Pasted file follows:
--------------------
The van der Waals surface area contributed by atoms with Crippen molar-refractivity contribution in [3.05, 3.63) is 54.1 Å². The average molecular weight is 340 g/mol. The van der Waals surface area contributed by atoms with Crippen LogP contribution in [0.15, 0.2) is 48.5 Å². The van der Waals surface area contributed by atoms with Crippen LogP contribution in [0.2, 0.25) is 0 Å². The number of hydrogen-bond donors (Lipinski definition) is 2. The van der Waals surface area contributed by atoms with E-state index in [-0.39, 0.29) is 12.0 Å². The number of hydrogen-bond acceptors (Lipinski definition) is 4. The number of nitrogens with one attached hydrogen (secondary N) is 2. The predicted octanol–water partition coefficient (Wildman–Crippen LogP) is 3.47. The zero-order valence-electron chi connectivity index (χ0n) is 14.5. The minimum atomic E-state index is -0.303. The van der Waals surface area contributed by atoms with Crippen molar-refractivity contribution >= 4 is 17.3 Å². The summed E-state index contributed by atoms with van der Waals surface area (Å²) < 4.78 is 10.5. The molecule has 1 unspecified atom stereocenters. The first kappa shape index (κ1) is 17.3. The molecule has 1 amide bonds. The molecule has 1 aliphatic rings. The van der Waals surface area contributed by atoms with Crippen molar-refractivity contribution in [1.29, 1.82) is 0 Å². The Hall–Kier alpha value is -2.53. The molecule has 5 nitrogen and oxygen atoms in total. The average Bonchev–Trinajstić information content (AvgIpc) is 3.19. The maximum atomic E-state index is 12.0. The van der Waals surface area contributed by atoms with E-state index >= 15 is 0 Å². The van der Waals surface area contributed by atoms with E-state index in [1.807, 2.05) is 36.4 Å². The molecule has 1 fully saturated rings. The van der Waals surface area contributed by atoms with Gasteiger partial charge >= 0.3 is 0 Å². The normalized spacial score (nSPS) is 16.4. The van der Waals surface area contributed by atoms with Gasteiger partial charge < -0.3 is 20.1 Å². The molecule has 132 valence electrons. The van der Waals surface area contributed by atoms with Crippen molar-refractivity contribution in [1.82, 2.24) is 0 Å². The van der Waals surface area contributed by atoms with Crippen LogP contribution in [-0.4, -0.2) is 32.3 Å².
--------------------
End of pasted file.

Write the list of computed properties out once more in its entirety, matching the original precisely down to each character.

The van der Waals surface area contributed by atoms with Crippen molar-refractivity contribution in [3.05, 3.63) is 54.1 Å². The average molecular weight is 340 g/mol. The van der Waals surface area contributed by atoms with Crippen LogP contribution in [0.15, 0.2) is 48.5 Å². The van der Waals surface area contributed by atoms with Crippen LogP contribution in [0.2, 0.25) is 0 Å². The number of hydrogen-bond donors (Lipinski definition) is 2. The van der Waals surface area contributed by atoms with E-state index in [-0.39, 0.29) is 12.0 Å². The number of hydrogen-bond acceptors (Lipinski definition) is 4. The number of nitrogens with one attached hydrogen (secondary N) is 2. The predicted octanol–water partition coefficient (Wildman–Crippen LogP) is 3.47. The zero-order valence-electron chi connectivity index (χ0n) is 14.5. The minimum atomic E-state index is -0.303. The van der Waals surface area contributed by atoms with Crippen molar-refractivity contribution >= 4 is 17.3 Å². The summed E-state index contributed by atoms with van der Waals surface area (Å²) < 4.78 is 10.5. The molecule has 1 unspecified atom stereocenters. The first kappa shape index (κ1) is 17.3. The molecule has 1 amide bonds. The molecule has 1 aliphatic rings. The van der Waals surface area contributed by atoms with Crippen molar-refractivity contribution in [1.29, 1.82) is 0 Å². The Hall–Kier alpha value is -2.53. The molecule has 5 nitrogen and oxygen atoms in total. The average Bonchev–Trinajstić information content (AvgIpc) is 3.19. The maximum atomic E-state index is 12.0. The van der Waals surface area contributed by atoms with E-state index >= 15 is 0 Å². The van der Waals surface area contributed by atoms with E-state index in [1.807, 2.05) is 36.4 Å². The molecule has 1 fully saturated rings. The van der Waals surface area contributed by atoms with Gasteiger partial charge >= 0.3 is 0 Å². The normalized spacial score (nSPS) is 16.4. The van der Waals surface area contributed by atoms with Gasteiger partial charge < -0.3 is 20.1 Å². The molecule has 132 valence electrons. The van der Waals surface area contributed by atoms with Crippen molar-refractivity contribution in [1.82, 2.24) is 0 Å². The van der Waals surface area contributed by atoms with Crippen LogP contribution in [-0.4, -0.2) is 32.3 Å².